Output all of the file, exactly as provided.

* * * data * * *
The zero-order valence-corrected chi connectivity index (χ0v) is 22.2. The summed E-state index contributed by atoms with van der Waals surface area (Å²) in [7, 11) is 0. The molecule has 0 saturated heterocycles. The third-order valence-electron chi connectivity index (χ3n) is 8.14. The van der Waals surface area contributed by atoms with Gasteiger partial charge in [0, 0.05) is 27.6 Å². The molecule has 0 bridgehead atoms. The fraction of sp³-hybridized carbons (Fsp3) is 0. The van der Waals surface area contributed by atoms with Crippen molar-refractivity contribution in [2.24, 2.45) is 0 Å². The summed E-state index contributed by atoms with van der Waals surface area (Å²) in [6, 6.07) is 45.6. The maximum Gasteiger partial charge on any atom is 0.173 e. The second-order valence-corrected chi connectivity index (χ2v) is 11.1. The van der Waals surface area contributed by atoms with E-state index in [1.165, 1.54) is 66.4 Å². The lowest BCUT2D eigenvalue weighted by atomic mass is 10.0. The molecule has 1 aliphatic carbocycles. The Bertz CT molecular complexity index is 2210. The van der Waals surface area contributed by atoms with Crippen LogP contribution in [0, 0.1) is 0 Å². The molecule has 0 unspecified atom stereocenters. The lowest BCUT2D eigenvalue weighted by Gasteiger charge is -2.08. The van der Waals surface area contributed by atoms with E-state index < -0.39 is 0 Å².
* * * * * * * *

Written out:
The zero-order valence-corrected chi connectivity index (χ0v) is 22.2. The summed E-state index contributed by atoms with van der Waals surface area (Å²) in [7, 11) is 0. The molecule has 0 saturated heterocycles. The third-order valence-electron chi connectivity index (χ3n) is 8.14. The van der Waals surface area contributed by atoms with Gasteiger partial charge in [0, 0.05) is 27.6 Å². The molecule has 0 bridgehead atoms. The fraction of sp³-hybridized carbons (Fsp3) is 0. The van der Waals surface area contributed by atoms with Crippen molar-refractivity contribution in [2.24, 2.45) is 0 Å². The summed E-state index contributed by atoms with van der Waals surface area (Å²) in [6, 6.07) is 45.6. The maximum Gasteiger partial charge on any atom is 0.173 e. The second-order valence-corrected chi connectivity index (χ2v) is 11.1. The van der Waals surface area contributed by atoms with E-state index in [1.165, 1.54) is 66.4 Å². The lowest BCUT2D eigenvalue weighted by atomic mass is 10.0. The molecule has 1 aliphatic carbocycles. The Bertz CT molecular complexity index is 2210. The van der Waals surface area contributed by atoms with Crippen LogP contribution in [0, 0.1) is 0 Å². The molecule has 0 unspecified atom stereocenters. The lowest BCUT2D eigenvalue weighted by Gasteiger charge is -2.08. The van der Waals surface area contributed by atoms with E-state index < -0.39 is 0 Å².